Albert Einstein said, "Everything should be made as simple as possible, but not simpler."
Leonardo Da Vinci said, "Simplicity is the ultimate sophistication."
Jack Welch said, “Insecure managers create complexity...People must have the self-confidence to be clear and precise… (but)you can’t believe how hard it is for people to be simple, how much they fear being simple. They worry that if they’re simple, people will think they’re simple-minded. In reality, of course…clear, tough-minded people are the most simple.”
Ram Charan and Larry Bossidy said, “Along with having clear goals, you should strive for simplicity in general…leaders who execute…speak simply and directly. They talk plainly and forthrightly about what’s on their minds (and) know how to simplify things so that others can understand them, evaluate them, act on them, so that what they say becomes common sense.”
But, of course, the world is awash with the following kind of talk: “We harness deep industry process and technology expertise and unrivaled large-scale, complex change capabilities. We seamlessly integrate consulting and outsourcing capabilities across the full cycle of business transformation. We leverage our proprietary assets and global delivery network for quality, speed, an lower costs.” (Accenture Annual Report discussing their “differentiation” in the marketplace) Say that again?!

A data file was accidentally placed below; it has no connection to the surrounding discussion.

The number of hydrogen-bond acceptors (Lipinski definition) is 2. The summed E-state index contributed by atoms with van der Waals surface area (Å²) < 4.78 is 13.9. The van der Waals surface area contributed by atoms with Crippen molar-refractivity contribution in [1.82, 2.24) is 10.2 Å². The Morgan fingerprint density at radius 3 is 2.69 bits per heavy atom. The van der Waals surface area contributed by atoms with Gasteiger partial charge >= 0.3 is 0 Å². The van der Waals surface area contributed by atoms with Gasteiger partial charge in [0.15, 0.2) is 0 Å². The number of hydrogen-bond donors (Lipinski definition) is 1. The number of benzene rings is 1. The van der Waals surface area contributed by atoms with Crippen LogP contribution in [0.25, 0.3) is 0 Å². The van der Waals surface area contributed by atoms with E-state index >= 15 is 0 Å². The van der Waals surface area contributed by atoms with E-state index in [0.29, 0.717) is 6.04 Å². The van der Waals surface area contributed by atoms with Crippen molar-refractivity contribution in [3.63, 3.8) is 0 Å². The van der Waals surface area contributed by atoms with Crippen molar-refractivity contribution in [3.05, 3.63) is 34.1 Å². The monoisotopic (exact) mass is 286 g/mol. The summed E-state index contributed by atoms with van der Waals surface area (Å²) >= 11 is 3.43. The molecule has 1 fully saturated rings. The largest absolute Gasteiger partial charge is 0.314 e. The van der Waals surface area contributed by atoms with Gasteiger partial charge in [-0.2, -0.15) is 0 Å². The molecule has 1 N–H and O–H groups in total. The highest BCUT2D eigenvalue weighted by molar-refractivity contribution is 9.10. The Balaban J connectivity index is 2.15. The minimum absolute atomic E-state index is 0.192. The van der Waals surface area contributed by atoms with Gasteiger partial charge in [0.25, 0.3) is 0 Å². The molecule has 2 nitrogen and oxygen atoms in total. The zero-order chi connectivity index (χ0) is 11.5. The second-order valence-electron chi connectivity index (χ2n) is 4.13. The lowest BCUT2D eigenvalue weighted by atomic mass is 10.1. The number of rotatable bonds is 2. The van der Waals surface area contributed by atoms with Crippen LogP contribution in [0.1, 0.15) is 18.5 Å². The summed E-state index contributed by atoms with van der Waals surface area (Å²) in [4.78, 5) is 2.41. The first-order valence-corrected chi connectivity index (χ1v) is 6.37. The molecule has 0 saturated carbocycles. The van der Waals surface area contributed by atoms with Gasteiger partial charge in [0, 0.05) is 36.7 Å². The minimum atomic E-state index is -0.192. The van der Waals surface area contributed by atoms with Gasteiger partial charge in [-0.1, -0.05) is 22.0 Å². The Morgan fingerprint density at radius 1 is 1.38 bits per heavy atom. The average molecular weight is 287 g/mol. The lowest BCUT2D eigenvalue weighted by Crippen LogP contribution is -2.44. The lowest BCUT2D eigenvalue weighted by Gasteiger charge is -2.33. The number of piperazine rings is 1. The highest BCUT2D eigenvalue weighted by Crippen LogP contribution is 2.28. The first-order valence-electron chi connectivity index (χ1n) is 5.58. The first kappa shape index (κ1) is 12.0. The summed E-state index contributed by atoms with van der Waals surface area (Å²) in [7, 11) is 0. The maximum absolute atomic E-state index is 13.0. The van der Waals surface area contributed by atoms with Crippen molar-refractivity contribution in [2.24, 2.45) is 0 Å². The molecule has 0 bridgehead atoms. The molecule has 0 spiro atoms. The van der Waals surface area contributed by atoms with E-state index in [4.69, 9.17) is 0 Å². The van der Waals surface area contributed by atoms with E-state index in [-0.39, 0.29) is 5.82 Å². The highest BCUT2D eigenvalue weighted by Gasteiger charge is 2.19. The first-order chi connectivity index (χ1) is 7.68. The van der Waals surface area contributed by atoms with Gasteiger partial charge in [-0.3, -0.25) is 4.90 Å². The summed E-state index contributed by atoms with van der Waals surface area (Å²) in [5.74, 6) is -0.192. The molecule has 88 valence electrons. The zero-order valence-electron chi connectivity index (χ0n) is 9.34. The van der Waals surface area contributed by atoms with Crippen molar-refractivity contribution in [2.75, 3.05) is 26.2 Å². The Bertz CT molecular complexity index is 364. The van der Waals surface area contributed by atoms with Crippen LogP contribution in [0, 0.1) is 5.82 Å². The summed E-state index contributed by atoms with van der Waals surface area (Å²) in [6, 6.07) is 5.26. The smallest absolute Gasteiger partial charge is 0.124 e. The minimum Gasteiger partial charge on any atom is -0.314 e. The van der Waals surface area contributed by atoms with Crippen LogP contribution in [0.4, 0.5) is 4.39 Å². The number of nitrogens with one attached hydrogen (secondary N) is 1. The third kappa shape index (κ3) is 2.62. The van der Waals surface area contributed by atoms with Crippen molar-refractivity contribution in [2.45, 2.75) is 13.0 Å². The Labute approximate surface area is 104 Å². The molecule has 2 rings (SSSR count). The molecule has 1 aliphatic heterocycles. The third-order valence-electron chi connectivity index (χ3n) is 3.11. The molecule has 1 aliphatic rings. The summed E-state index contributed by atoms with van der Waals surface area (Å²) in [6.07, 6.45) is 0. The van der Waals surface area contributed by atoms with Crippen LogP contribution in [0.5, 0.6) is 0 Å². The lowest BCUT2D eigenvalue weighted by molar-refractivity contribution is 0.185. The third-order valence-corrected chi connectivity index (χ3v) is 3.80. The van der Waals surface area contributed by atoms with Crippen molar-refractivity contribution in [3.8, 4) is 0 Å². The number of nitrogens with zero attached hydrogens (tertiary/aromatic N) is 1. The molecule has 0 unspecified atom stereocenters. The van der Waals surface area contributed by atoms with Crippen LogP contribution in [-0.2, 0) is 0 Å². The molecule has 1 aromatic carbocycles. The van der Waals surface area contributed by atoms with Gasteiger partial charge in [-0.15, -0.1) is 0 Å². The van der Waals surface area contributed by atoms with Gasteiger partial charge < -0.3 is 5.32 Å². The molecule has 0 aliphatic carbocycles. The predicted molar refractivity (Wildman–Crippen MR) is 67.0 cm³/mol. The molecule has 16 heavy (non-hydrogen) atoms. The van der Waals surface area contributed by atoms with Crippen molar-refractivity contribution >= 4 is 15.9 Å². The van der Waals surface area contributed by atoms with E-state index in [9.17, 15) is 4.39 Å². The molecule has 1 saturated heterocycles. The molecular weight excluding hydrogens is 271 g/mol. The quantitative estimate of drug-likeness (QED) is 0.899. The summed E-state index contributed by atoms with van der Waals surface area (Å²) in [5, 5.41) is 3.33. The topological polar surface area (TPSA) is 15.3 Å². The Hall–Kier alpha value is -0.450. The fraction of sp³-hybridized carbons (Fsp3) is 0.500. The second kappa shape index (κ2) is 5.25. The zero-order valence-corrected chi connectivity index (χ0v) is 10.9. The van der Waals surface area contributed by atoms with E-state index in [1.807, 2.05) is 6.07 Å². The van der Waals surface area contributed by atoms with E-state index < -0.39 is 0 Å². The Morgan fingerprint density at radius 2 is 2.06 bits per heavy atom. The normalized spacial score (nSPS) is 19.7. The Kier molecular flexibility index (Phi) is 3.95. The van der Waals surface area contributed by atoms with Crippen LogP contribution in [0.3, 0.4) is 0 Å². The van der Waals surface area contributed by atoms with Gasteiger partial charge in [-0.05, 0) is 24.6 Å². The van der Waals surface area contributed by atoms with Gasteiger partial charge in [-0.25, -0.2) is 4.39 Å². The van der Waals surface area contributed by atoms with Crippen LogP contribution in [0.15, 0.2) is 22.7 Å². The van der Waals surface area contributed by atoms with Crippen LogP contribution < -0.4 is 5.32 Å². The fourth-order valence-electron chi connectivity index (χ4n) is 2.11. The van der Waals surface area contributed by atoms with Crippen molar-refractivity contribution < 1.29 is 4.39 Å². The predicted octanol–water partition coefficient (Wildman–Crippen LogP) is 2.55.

And, of course, it's not just business that writes that way. You may remember William Jefferson Clinton and his testimony to an attorney, regarding a certain Lewinsky woman:
Attorney: “…the statement (made by your counsel) that there was ‘no sex of any kind in any manner, shape, or form with President Clinton’ was an utterly false statement. Is that correct?”
President Clinton: “It depends upon what the meaning of the word ‘is’ is. If the – if he – if ‘is’ means ‘is and never has been and is not’ – that is one thing. If it means there is none, that was a completely true statement.” (Grand Jury investigation)
Well, maybe we can forgive Billy Boy because during his administration he also sent an executive memorandum to all branches of government telling them they had to write with "Plain Language."
And, what is "Plain Language." It is simple, clear, concise and coherent writing. It uses "you" and other pronouns, it prefers active voice, it uses strong action verbs, and it prefers short words, short sentences and short paragraphs. In other words, it is simple! It is tough-minded. It is direct. And in its simplicity it is sophisticated. It doesn't depend on what the meaning of "is" is!